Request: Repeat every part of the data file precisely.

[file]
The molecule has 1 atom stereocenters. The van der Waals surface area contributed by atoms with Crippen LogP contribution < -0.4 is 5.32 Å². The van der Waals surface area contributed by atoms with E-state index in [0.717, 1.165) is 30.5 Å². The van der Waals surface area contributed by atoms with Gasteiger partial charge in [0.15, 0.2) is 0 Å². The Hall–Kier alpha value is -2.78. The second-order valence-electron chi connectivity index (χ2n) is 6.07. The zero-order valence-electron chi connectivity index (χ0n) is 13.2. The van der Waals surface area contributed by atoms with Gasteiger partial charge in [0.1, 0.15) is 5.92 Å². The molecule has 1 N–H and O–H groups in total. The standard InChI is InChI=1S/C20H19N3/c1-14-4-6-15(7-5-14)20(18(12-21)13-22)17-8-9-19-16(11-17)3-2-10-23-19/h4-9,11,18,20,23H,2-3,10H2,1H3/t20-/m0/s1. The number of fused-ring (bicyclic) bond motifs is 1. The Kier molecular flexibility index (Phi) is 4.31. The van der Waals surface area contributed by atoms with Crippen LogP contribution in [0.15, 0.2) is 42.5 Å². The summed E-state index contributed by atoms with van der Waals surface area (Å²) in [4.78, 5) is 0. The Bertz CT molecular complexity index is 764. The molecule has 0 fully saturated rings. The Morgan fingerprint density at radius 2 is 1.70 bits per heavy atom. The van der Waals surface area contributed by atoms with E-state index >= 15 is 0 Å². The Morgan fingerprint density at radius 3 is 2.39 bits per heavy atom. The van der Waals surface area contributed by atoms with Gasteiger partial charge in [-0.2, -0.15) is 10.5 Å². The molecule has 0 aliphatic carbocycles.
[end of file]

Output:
The molecule has 1 atom stereocenters. The van der Waals surface area contributed by atoms with Crippen LogP contribution < -0.4 is 5.32 Å². The van der Waals surface area contributed by atoms with E-state index in [0.717, 1.165) is 30.5 Å². The van der Waals surface area contributed by atoms with Gasteiger partial charge in [0.15, 0.2) is 0 Å². The Hall–Kier alpha value is -2.78. The second-order valence-electron chi connectivity index (χ2n) is 6.07. The zero-order valence-electron chi connectivity index (χ0n) is 13.2. The van der Waals surface area contributed by atoms with Gasteiger partial charge in [0.1, 0.15) is 5.92 Å². The molecule has 1 N–H and O–H groups in total. The standard InChI is InChI=1S/C20H19N3/c1-14-4-6-15(7-5-14)20(18(12-21)13-22)17-8-9-19-16(11-17)3-2-10-23-19/h4-9,11,18,20,23H,2-3,10H2,1H3/t20-/m0/s1. The number of fused-ring (bicyclic) bond motifs is 1. The Kier molecular flexibility index (Phi) is 4.31. The van der Waals surface area contributed by atoms with Crippen LogP contribution in [0.15, 0.2) is 42.5 Å². The summed E-state index contributed by atoms with van der Waals surface area (Å²) in [4.78, 5) is 0. The Bertz CT molecular complexity index is 764. The molecule has 0 fully saturated rings. The Morgan fingerprint density at radius 2 is 1.70 bits per heavy atom. The van der Waals surface area contributed by atoms with E-state index >= 15 is 0 Å². The Morgan fingerprint density at radius 3 is 2.39 bits per heavy atom. The van der Waals surface area contributed by atoms with Gasteiger partial charge in [-0.2, -0.15) is 10.5 Å². The molecule has 0 aliphatic carbocycles.